@peter_IFAMAG reads Twitter so you don’t have to.
Retail investing exploded in 2020, but along with that has come the proliferation of shoddy advice. Today one video has done the rounds on Twitter wherein a couple share financial advice over TikTok. The video itself might well be parody as the financial insight is absurd. Elsewhere on Twitter Goldman Sachs say managed volatility funds are a contributing factor to an overall increase in volatility itself.
First, Tracey Alloway shares what many suspected, namely China was the only major economy that avoided a contraction in GDP last year.
— Tracy Alloway (@tracyalloway) January 18, 2021
Josephine Cumbo shares research investigating how furlough affected the UK’s retirement plans.
According to Fidelity’s research, a third or 32% of workers intended to ‘phase into’ retirement instead of stopping work on a set date. 6% had delayed their retirement completely
— Josephine Cumbo (@JosephineCumbo) January 18, 2021
Simon Vans-Colina, and early stage Monzo employee, shares a directory of Monzo Alumni.
Hannah Forbes, founder of the funding crowd, shares sector trends in crowdfunding.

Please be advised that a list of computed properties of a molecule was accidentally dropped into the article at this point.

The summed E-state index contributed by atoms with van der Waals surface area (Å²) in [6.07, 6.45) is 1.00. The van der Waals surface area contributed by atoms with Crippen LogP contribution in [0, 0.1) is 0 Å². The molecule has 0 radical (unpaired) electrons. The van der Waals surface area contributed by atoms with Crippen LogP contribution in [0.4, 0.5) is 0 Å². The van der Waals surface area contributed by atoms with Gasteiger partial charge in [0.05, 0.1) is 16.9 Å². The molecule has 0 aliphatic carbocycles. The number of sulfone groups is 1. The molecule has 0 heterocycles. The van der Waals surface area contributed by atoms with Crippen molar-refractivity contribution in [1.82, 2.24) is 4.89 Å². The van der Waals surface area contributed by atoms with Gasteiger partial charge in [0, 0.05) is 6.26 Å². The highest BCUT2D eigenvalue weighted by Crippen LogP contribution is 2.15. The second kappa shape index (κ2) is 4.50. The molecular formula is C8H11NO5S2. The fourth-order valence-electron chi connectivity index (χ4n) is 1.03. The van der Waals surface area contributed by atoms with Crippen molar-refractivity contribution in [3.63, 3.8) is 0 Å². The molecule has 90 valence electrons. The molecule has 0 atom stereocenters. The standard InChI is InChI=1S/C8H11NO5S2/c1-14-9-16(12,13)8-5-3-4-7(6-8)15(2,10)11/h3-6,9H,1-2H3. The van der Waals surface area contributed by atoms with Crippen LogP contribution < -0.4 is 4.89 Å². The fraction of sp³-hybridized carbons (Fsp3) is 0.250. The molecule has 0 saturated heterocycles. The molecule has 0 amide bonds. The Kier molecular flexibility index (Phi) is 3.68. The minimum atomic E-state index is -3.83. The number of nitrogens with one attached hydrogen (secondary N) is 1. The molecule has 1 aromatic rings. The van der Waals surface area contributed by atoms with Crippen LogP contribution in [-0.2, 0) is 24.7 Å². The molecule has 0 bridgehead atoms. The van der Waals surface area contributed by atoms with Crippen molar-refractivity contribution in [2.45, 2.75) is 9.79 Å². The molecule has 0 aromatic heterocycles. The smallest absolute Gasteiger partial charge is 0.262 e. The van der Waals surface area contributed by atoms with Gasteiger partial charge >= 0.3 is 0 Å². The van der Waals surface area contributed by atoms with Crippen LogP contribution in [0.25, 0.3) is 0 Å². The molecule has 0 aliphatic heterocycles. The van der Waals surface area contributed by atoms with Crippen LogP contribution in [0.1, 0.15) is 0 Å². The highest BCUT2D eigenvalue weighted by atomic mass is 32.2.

Robin Wigglesworth shares Goldman Sachs research into managed volatility funds.
Goldman Sachs: "Volatility itself has become more volatile over the past 10 years, and managed vol funds are one contributing factor." pic.twitter.com/9TiQVxos2r
— Robin Wigglesworth (@RobinWigg) January 18, 2021
And finally, TikTok Investors is a Twitter page highlighting TikTok accounts often sharing financial advice. This particularly egregious video was picked up by Martin Bamford and has been shared widely by IFAs and financial pundits.
This is the amazing TikTok video that prompted my mini-rant. If this is where the next generation of investors are getting their ‘advice’, I genuinely despair. h/t @TikTokInvestors pic.twitter.com/AKmVa4lGvK
— Martin Bamford (@martinbamford) January 18, 2021
What are your thoughts on these tweets?
Tweet your responses to @peter_IFAMAG